Friday, February 3, 2012

Taking Stock

I wrote my first post for I.N.K. on February 8, 2008, just five days after the New York Giants beat the New England Patriots in Super Bowl XLII. The subject was “Rooting—and Writing—for the Underdog,” and it explored my soft spot for underdogs, especially in sports and women’s history. Four years later, the same two teams are about to meet again in the world’s most talked about football game (American football, that is), and I still gravitate to sports as a terrific framework through which to explore history. But in light of recent news and events, my enthusiasm is somewhat tempered.

Despite being a lifelong football fan, I can no longer watch a professional or college football contest without being aware of the devastating effects that the violence of the game has on the human body, particularly the brain. After years of ignoring and then denying these effects, the National Football League has finally accepted the overwhelming medical evidence, much of it gathered through research on the brains of deceased players. The league is even planning to run a commercial addressing player safety during this year’s Super Bowl. But owning up to the problem is just the beginning. The jury is still out on whether changes to the rules and equipment can do enough to protect players from the long-term effects of repeatedly jostling their brains during tackles and collisions.

Another recent devastating development in the sports world was the January 19 death of Canadian freestyle skier Sarah Burke from injuries during a training run on a half-pipe in Utah. Burke, one of the premier athletes in her sport, flipped over after an uneventful run and struck her head, tearing an artery that caused a hemorrhage in her brain. The hemorrhage led to cardiac arrest, depriving her brain of oxygen and causing irreversible damage.

After Burke’s death at age 29, New York Knicks forward Amar’e Stoudemire remembered meeting her at an ESPN event and asking why she chose freestyle skiing, with its gravity-defying spins, twists, and flips. “Because it’s fun,” she told him. In the wake of the tragedy, however, some critics wondered if extreme sports such as freestyle skiing have gotten too extreme. They pointed out that the height of the walls of the half-pipe, the icy trench used in some snowboarding and freestyle skiing events, has increased from 16 to 22 feet, adding excitement, but also risk. Peter Judge, CEO of the Canadian Freestyle Ski Association, told ABC News that in light of Burke’s death, officials “might” examine ways to make the sport safer. I’d change that word to “should.”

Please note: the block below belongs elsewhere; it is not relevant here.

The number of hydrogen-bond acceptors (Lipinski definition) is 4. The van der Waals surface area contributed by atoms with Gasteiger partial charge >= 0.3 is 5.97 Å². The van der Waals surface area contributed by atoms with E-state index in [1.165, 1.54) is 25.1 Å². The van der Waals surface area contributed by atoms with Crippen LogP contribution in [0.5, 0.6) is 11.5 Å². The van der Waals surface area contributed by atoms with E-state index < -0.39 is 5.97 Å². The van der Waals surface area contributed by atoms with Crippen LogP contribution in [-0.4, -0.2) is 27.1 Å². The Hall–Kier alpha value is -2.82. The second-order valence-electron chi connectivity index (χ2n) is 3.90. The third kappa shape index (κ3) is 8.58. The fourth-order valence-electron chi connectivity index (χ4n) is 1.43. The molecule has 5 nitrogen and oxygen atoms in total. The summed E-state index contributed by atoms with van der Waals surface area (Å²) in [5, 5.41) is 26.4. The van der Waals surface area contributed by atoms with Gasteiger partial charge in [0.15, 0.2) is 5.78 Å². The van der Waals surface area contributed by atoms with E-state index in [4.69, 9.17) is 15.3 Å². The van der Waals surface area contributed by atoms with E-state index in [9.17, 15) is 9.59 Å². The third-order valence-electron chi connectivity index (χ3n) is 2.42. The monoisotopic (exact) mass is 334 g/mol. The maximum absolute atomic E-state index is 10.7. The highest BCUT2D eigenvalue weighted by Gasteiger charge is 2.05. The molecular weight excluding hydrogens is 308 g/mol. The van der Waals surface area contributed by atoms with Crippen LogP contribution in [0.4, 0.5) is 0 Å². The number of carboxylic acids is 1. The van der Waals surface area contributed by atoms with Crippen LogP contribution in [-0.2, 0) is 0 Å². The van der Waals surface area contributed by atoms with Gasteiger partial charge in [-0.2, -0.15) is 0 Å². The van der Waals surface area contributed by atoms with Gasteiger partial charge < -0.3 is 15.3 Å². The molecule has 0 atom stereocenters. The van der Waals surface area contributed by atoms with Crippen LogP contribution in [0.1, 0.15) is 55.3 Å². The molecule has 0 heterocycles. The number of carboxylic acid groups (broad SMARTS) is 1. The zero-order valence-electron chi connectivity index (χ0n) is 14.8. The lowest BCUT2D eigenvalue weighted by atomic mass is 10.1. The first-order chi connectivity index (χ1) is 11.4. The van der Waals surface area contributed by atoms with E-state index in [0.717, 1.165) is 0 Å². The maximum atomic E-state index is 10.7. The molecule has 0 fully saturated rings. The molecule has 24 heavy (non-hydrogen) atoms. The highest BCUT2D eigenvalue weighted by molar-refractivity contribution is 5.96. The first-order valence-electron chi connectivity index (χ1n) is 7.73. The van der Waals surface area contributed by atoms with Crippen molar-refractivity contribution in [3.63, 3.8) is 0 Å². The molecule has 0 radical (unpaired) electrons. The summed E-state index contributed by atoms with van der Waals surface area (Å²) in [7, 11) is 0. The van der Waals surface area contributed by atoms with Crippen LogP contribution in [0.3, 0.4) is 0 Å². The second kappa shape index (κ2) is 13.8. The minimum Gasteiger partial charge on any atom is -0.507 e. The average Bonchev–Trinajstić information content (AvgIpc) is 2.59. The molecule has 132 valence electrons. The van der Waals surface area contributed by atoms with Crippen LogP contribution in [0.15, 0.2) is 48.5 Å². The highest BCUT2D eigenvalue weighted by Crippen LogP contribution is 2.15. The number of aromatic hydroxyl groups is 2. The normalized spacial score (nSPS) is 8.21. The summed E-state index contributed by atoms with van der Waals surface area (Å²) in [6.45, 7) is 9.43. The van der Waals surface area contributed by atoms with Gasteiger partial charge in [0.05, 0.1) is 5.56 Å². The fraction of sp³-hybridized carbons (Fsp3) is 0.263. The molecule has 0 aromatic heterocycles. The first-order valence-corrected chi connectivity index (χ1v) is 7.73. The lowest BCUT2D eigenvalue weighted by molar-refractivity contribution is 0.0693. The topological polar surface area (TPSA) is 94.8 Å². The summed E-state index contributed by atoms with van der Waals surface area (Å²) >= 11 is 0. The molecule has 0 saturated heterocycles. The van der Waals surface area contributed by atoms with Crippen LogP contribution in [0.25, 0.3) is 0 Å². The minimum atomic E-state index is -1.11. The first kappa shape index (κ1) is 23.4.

I’ve always admired the confidence and self-esteem I see in the female athletes I meet. There’s nothing like excelling at a physical endeavor and working with teammates toward a shared goal to make you feel good about yourself. And I’m still convinced that the positive impact of playing sports far outweighs the negative. Just the other day, Jessica Mendoza, a U.S. Olympic gold medalist in softball and past president of the Women’s Sports Foundation, wrote an article for examining the “Top Five Reasons To Play Sports.” Her reasons: To stand out; to be confident; to look good; to be leaders; and because we love it.

I continue to believe that the way people engage in sports is an important reflection of the times in which they live. Sometimes it’s even a factor for change (e.g., women finding liberation through the bicycle in the 1890s). In today’s perilous economic times, perhaps I shouldn’t be surprised that some sports promise the biggest prizes to those who go for broke with big hits or big air. But the governing bodies of organized sports must act responsibly and work with athletes to safeguard their wellbeing. TV sportscasters must stop glorifying violent tackles and praising players who return to the field too quickly after getting “their bell rung.” Fans must stop expecting the athletes they root for to be superhuman. They’re not, although the best of them sometimes achieve superhuman feats, often with very human consequences.

And with that, I offer a heartfelt but restrained, “Go Giants!”


Unknown said...

Excellent post, Sue! So well crafted. It shows that we cannot be separated from our content--indeed our content shapes our writing. And as an aging athlete, you might be interested that I've suffered more injuries from tennis, with it's stop and start running than from skiing, which is quite a gentle sport for the expert cruiser as long as you can avoid collisions from a number of other unguided missiles on the slopes.

Cheryl Harness said...

It is indeed a most excellent and timely post, Sue. Still, in reading of 'female athletes' the image that flashed across my mind's silver screen was that of the confident girls in one gym class after another, whose joie de P.E. I could and would never share. Sigh... At least one never fears busting one's bony head open whilst tapping at a keyboard.